Referring back to flowchart 100, in step 114, a ball interconnect is coupled to each second portion. For example, FIG. 15 shows a cross-sectional view of ball interconnects 1502 a-1502 c formed on respective UBM layers 1402 a-1402 c for each of dies 602 a and 602 b. In this manner, a plurality of ball interconnects 1502 may be formed in electrical contact with respective routing interconnects 1102. For instance, FIG. 16 shows a plan view of a surface of insulating material 1202, where ball interconnects 1502 related to dies 602 a and 602 b (indicated by dotted lines) are visible, according to an example embodiment of the present invention. As shown in FIG. 16, each ball interconnect 1502 is coupled to a respective redistribution interconnect 1102 (shown as dotted lines). Furthermore, some ball interconnects 1502 are coupled to redistribution interconnects 1102, such as ball interconnect 1502 a coupled to redistribution interconnect 1102 a, in a manner such that the ball interconnect 1502 is over insulating material 1202 outside of a periphery of the respective die 602, instead of in an area within the die periphery. In this manner, an effective area of dies 602 is increased for attachment of ball interconnects 1502.

In FIG. 16, ball interconnects 1502 a-1502 c are formed as part of a 3 by 3 array of ball interconnects 1502 for each of dies 602 a and 602 b. Arrays of ball interconnects 1502 of any size may be present relating to a particular die 602, depending on a number of redistribution interconnects 1102 that are present. Ball interconnects 1502 may be formed of any suitable electrically conductive material, including a metal such as a solder or solder alloy, copper, aluminum, gold, silver, nickel, tin, titanium, a combination of metals/alloy, etc. Ball interconnects 1502 may have any size and pitch, as desired for a particular application. Ball interconnects 1502 may be any type of ball interconnect, including a solder ball, a solder bump, etc. Ball interconnects 1502 may be formed in any manner, including sputtering, plating, lithographic processes, etc., as would be known to persons skilled in the relevant art(s). Ball interconnects 1502 are used to interface resulting wafer-level packages with an external device, such as a PCB.

In step 116, the substrate is thinned by backgrinding the substrate. Step 116 is optional. A backgrinding process may be performed on substrate 702 to reduce a thickness of substrate 702 to a desired amount, if desired and/or necessary. Substrate 702 may be thinned in any manner, as would be known to persons skilled in the relevant art(s). FIG. 17 shows a cross-sectional view of substrate 702 after having been thinned according to step 116. According to step 116, substrate 702 is made as thin as possible to aid in minimizing a thickness of resulting packages that are formed according to flowchart 100. For example, in an embodiment, a thinning process may be performed that completely removes substrate 702 from dies 602, and may optionally also remove some or all of adhesive material 502, from dies 602.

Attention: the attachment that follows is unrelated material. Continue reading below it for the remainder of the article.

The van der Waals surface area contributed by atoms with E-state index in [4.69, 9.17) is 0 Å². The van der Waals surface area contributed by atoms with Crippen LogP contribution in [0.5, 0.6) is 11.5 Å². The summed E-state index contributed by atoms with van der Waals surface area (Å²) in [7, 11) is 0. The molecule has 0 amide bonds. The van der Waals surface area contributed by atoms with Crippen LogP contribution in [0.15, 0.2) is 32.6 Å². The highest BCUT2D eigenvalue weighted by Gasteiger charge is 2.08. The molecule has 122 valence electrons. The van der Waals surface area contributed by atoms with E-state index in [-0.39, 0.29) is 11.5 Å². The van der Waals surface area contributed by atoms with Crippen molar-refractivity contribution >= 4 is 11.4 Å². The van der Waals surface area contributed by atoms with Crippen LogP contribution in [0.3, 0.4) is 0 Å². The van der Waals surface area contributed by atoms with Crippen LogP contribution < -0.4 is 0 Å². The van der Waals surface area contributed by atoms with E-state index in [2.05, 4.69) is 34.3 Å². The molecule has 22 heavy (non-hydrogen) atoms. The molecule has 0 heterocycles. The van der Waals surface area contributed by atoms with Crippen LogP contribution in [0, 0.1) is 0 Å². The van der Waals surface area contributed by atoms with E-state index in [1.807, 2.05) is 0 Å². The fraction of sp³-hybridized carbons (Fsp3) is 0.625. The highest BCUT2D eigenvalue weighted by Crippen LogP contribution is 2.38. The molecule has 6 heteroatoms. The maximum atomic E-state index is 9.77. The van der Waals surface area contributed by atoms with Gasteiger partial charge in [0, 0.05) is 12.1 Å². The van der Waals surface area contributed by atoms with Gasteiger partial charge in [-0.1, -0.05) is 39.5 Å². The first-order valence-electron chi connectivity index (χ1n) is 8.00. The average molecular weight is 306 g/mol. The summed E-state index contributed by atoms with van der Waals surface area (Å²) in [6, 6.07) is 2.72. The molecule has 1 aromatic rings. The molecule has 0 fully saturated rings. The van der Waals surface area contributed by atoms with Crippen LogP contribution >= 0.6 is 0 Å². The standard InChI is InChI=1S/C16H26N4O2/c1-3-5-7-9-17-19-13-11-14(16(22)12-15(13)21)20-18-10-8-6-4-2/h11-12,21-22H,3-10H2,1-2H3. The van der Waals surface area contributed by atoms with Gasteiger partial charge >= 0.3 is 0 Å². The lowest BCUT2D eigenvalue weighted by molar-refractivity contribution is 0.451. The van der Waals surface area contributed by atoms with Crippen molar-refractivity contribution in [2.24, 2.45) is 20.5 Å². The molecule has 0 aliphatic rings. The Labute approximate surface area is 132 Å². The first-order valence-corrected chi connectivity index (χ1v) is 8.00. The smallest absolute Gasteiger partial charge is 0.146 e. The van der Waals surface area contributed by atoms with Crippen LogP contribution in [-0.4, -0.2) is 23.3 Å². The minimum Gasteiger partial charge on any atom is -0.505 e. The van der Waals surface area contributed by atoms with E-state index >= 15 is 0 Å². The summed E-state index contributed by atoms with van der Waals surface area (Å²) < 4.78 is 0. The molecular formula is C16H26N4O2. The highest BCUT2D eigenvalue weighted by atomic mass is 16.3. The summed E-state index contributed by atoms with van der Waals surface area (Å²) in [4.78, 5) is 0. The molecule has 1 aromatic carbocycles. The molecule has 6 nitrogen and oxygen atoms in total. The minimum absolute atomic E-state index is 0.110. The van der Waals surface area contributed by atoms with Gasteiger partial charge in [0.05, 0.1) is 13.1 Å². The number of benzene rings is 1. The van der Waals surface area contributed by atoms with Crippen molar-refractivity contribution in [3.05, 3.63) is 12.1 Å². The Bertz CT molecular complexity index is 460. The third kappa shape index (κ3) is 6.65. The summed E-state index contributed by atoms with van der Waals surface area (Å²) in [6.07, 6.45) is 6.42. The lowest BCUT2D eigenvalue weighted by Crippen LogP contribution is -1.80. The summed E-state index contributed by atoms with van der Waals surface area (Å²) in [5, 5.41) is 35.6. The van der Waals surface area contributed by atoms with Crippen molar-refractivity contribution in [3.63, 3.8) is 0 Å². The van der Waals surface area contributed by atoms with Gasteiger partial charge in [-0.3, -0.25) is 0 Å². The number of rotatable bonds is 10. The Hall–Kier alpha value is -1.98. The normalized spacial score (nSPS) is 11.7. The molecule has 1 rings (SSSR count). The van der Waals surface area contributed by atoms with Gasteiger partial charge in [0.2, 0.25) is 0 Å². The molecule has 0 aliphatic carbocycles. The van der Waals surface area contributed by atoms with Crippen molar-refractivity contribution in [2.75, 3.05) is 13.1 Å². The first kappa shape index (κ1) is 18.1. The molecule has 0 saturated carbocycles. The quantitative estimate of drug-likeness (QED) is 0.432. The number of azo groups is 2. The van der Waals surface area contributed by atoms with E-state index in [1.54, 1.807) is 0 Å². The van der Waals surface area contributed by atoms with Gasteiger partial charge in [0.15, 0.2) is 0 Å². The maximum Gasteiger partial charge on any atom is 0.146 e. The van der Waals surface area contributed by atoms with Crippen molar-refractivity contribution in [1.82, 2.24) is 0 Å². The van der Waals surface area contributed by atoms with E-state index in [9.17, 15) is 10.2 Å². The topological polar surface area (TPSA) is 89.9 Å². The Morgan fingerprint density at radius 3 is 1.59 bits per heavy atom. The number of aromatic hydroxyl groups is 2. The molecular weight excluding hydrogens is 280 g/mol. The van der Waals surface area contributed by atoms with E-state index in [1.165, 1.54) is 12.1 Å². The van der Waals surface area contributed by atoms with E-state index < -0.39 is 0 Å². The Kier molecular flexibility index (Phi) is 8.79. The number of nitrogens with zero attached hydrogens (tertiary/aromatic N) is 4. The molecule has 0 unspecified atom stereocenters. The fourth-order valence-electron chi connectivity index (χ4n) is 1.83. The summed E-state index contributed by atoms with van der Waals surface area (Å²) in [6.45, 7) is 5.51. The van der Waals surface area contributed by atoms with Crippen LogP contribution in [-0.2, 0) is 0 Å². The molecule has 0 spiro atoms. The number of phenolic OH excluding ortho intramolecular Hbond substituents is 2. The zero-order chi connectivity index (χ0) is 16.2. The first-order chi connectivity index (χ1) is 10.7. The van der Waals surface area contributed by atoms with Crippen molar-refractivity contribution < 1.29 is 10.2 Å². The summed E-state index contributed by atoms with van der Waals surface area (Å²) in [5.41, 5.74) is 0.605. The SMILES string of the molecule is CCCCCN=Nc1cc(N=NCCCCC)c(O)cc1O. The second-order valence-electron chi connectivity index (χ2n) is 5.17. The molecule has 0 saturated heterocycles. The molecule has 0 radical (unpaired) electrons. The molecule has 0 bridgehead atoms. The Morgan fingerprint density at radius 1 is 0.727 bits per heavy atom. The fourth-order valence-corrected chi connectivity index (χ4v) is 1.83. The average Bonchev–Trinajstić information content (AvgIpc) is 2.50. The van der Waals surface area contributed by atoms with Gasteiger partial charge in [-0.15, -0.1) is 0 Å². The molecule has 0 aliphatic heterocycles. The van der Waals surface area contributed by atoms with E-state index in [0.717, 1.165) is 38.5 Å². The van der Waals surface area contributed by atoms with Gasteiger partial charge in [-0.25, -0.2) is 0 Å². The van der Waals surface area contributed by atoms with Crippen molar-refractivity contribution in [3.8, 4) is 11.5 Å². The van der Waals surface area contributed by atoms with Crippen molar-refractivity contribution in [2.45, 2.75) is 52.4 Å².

In step 118, the dies are singulated into a plurality of integrated circuit packages that each include a die and the portion of the space adjacent to the included die. Dies 602 may be singulated/diced in any appropriate manner to physically separate the dies from each other, as would be known to persons skilled in the relevant art(s). Singulation according to step 118 may result in 10s, 100s, 1000s, or even larger numbers of integrated circuit module 1802, depending on a number of dies 602 that are present.

For example, in FIG. 17, dies 602 may be singulated by cutting through first and second insulating material layers 802 and 1202 and substrate 702 (when present), to separate dies 602 from each other, with each die 602 including a portion of its adjacent space. Dies 602 may be singulated by a saw, router, laser, etc., in a conventional or other fashion. FIG. 18 shows a cross-sectional view of integrated circuit packages 1802 a and 1802 b, having been singulated from each other. Integrated circuit packages 1802 a and 1802 b respectively include dies 602 a and 602 b, and respective portions 1804 a and 1804 b of adjacent space (e.g., portions of space 808 a and 810 a, respectively) filled with insulating material 802. Second portions 1104 of redistribution interconnects 1102 a extend over portions 1804 a and 1804 b of the adjacent space included with singulated dies 602 a and 602 b, respectively.